The recipe is attributed t Mrs. Sumner K. Burrows, Christ Church, Croswell, Michgan, and comes with this personal note:  This is mother’s old family recipe from the Piedmont in Northern Italy.  It is over 100 years old. 

We really enjoy this dish.  I bet we don’t get but about two layers each per bread, cabbage and sauce.

Spaghetti Alla Puttanesca

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Last year when I began blogging and looking for  meat-free recipes, I came across a little booklet that had been digitized and put online called something akin to Recipes for Fridays and Lent.  I was eager to get some good ideas, and I noticed that some of the recipes in the booklet contained fish, usually canned tuna fish.  If you are interested in learning about the traditions of consuming fish on Fridays, NPR has a good read called Lust, Lies And Empire: The Fishy Tale Behind Eating Fish On Friday.

So, as Lent approaches and our six weeks meat-free, I would like to share a recipe that is almost meat-free, except that it contains anchovies.  Don’t be afraid of anchovies.  They are small and blend in nicely with the other flavors of the sauce. I promise.

This recipe comes from a circa 1990s Camp Lejeune cookbook and is attributed to Randy Watts.  Thanks Randy, it is a favorite! Oh, and if you are curious, I encourage you to look up the story behind “puttanesca.”

Spaghetti Alla Puttanesca

3 T. Olive oil (You can use the oil from the anchovy can)

2 cloves garlic, minced

1 28-ounce can Italian-style peeled tomatoes, undrained. (I used diced, whatever is on hand)

1/4 cup chopped pitted black olives

2 teaspoons small capers, rinsed (Who rinsed capers?)

1 teaspoon crushed, dried red pepper

1/2 teaspoon dried oregano

Pinch of coarse black pepper

1 2-ounce can flat anchovies, drained, blotted dry and cut into small pieces

2 tablespoons chopped parsley

Salt

1 pound spaghetti (We use whole wheat)

Heat oil in a large skillet; add garlic and saute about a minute, but don’t brown. Stir in tomatoes with their juice, olives, capers, red pepper, oregano and black pepper.  Cook over medium heat, stirring to break up the tomatoes until the sauce thickens (about 15 minutes.) Stir in anchovies and parsley.  Simmer 2 more minutes.  Add salt to taste.

While sauce is simmering, cook spaghetti in lots of boiling, salted water about 5 to 10 minutes until al dente. Drain well and toss with the pasta in a large bowl or dish.  Prep time 10 minutes, cook time 20 minutes. Serves 4 – 6.

 

May the Farro be with You

Salutations and best wishes for a blessed new year!  Just a quick entry to let you know that Six Weeks Meat-Free will be back with more regular posts beginning February 14, which, in addition to Valentine’s Day, is also Ash Wednesday.  Again this year, spouse and I will abstain from meat during the Lenten season.  It will be much easier this go-round, as we learned much in 2017 and have incorporated many plant-based meals into our diet.  IMG_0143

I can remember, let’s say 5-10 years ago, living on an isolated and somewhat desolate barrier island, we did not have access to a large vegetarian community and provisions for a successful plant-based diet.  Oh, how gross, shopping at the Food Lion and loading up with 2 or 3 packages of ground turkey and a couple packs of chicken for the week.  Five meat meals and two meatless, where now, we are the opposite, going meatless the greater part of the time.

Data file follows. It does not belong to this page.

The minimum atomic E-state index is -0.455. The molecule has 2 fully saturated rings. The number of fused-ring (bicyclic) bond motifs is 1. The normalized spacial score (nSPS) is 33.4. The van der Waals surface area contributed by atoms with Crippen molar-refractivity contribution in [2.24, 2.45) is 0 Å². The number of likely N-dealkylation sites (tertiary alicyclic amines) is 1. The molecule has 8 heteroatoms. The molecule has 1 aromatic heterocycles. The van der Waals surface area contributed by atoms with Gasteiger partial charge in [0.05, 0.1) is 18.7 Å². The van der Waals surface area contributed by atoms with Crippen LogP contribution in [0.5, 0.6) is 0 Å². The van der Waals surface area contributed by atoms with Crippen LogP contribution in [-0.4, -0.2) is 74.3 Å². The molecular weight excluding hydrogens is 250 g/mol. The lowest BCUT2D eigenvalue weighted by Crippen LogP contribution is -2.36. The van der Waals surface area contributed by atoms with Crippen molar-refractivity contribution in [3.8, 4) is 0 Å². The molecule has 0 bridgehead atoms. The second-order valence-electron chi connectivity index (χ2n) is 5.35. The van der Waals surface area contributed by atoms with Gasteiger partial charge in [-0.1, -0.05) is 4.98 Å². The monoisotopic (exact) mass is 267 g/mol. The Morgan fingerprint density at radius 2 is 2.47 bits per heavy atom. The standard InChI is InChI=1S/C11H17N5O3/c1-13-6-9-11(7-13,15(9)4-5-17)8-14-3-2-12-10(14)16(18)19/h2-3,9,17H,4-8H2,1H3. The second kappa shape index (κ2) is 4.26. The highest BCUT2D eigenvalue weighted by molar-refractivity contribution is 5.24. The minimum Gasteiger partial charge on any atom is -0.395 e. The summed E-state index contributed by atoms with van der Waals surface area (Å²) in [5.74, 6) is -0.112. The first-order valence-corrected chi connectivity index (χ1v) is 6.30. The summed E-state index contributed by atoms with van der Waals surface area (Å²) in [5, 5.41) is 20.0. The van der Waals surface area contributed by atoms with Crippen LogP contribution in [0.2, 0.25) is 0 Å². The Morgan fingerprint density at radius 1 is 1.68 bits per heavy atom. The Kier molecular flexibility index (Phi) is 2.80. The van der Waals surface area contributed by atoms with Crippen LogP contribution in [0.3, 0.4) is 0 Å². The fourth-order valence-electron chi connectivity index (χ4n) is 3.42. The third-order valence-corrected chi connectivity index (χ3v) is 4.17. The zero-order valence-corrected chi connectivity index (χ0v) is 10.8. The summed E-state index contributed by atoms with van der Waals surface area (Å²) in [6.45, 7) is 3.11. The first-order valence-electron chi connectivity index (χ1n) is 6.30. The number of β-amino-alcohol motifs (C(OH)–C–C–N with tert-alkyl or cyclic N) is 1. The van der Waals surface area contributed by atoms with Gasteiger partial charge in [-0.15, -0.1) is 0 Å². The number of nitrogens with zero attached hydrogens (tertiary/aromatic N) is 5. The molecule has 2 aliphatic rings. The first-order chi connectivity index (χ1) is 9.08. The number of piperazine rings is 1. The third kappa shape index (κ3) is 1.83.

None of the poultry was organic and most likely not the most humanely raised.  Now when I buy poultry, I drive to a nearby farm and purchase 10 frozen chickens in the fall, which last through the winter and into the spring.  One bird can make three meals, and we only consume one or two a month.

Okay, I’m getting a little bit too nuts and bolts, so let me end with this: I plan to share some delicious and not-too-difficult-to-prepare recipes with you in about six weeks.

Happy New Year!

 

ZUCCHINI PIE

I just love summertime!  Walks after dinner, swimming on the weekends (and sometimes after work if I play my cards right), but one of my favorite things about the season is the availability of fresh fruits and vegetables.  We’re blessed to live in a region that appreciates food and there are several farms and tailgate markets where we can shop.

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Zucchini makes an excellent base for a main dish.  My brother makes an awesome zucchini parmesan, a recipe he concocted when the squash were coming in fast and thick. Continue reading

Firecracker Salmon

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Since resuming eating meat after Easter, we’ve not wholeheartedly jumped back into our former dietary practices, but have, indeed, enjoyed eating salmon again.  We prefer wild-caught Alaska salmon over farm-raised, because it is free of artificial colors and hormones.  Salmon is rich in Omega-3 oils, high in protein and low in fat.  It is our preferred meal the evening before a race combined with a fresh green vegetable and whole grain.   Continue reading

Six Weeks Meat-Free: The Denouement

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As I start to write, the sun is just dipping below the mountain to the west.  It is not quite sunset, but it is very close to the end of the day.  And that, mon chere, brings us to our mot du jour.

I had the very best English teacher in high school, and while we were reading and discussing and learning about great American novels, we were introduced to the idea of denouement.  The word comes from a French word meaning untie. In a novel, it is the time after the climax and before the end.  Instead of untie, think of it as the tying up of story lines or a working out or understanding of outcome of characters or events.

With Easter Sunday 5 days away, I am in the denouement of my blog, or what I had intended the blog to be.

We have learned some things during our six weeks meat-free.  We don’t eat that much meat, but missed it for the variety.  We were a little surprised at how good we feel.  I did not gain weight, which I was afraid of with all the pasta and beans.  Blogging is consuming and takes time and attention.  Sort of like that mistress you acquired and are ready to part with, but need to keep around for reasons that you continue to ponder.

I am keeping the Six Weeks Meat-Free blog, and with the coming of spring can write about farm markets and road trips.  I have more recipes to share. If you are reading this, thank you.  Celebrate living.  Celebrate life!